In the Middle East, no one thinks Obama is serious about democracy

In Washington, when a cabinet level official is facing calls for his resignation, he is likely to take cover behind that regal phrase, “I serve at the president’s pleasure.” Most of the Arab world’s autocratic leaders could use the same expression since most would find their positions untenable without American support.

Last Wednesday, when Hillary Clinton said “we are not taking sides,” as demonstrators clashed with Tunisian security forces, she could have dispensed with protocol and said with more honesty, “we are no longer taking sides.”

Up until that moment the United States had unequivocally taken sides with Tunisia’s dictatorial ruler, Zine el-Abidine Ben Ali, but thereafter he knew he was on his own. He rapidly lost his grip on power.

The Obama administration’s relationship with the Tunisian regime was mirrored on a smaller scale by that of the Washington Media Group, a consulting firm that severed its contract with the Tunisian government on January 6.

“We felt on principle that we could not work for a government that was shooting its own citizens and violating their civil rights with such abuse,” said WMG’s President Gregory L. Vistica. Was he claiming that his client’s record had suddenly taken a turn for the worse, or that his firm had only just discovered it had principles?

The point is that WMG, just like the US government, prefers to blur the distinction between statements of principle and actions of self-interest.

On Friday, when President Obama said, “I applaud the courage and dignity of the Tunisian people,” observers across the region might have appreciated the sentiment yet seen no reason to attach much gravity to his words. After, Ben Ali had already fled.

“No one thinks Obama is serious about democracy,” says Shadi Hamid from Brookings Doha Center. “In some ways they have given up hope. And that I think is one of the key post-Cairo Speech stories: that after a lot of optimism about Obama’s election, people realized that when it comes to the issue of democracy-promotion in the Arab world — and that is a very important one for many Arabs — Obama’s really not on board.”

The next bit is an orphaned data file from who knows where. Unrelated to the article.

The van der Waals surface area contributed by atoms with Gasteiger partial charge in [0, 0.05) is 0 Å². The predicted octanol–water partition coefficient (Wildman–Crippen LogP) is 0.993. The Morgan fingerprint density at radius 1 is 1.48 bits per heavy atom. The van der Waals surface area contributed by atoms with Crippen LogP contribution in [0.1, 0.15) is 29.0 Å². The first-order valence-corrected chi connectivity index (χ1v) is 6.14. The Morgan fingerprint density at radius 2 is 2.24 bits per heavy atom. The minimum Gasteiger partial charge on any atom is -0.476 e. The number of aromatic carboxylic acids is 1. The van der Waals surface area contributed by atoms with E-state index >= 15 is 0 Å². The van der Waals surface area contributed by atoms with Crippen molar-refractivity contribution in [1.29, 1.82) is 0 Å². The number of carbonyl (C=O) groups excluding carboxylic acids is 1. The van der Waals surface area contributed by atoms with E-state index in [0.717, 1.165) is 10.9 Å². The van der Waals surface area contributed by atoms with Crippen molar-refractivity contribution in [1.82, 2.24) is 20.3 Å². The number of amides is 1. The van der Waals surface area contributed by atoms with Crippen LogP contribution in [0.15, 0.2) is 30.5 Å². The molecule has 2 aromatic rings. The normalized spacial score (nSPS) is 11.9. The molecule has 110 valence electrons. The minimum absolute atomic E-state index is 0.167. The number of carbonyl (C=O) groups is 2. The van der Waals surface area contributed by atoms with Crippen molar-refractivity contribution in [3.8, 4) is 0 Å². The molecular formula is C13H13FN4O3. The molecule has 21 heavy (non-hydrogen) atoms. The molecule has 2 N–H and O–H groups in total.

What more damning an indictment could be made against an American president than to say that he does not support democracy?

Hamid is joined in conversation with fellow Middle East analyst Issandr El Amrani from The Arabist, for a fascinating discussion on the implications on the people’s uprising in Tunisia.

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Comments

  1. “We felt on principle that we could not work for a government that was shooting its own citizens and violating their civil rights with such abuse,”

    Yeah, that’s the job of the US.

  2. When it come to democracy, no one takes the USA seriously.
    As pointed out by N. Chomsky, just look at the US’s historical record as a ‘democracy promoter’. It has no credentials.
    I Brazil, we had 25 years of military dictatorship sompsored by the criminals in Washington.
    Most recently, just look at Honduras!!! Check what the War Crminal Hullary Clinton calls ‘democracy’.
    Insulting is to have the war criminals B. Clinton and W.C. Bush responsible for ‘humanitarian reconstruction’ in Haiti. Both dogs were responsible for the destruction of Democracy in Haiti.

    Obama is just another north american war criminal…

  3. “What more damning an indictment could be made against an American president than to say that he does not support democracy?”

    Who wrote this? Have they been paying attention? It’s just as damning as calling a whore a prostitute.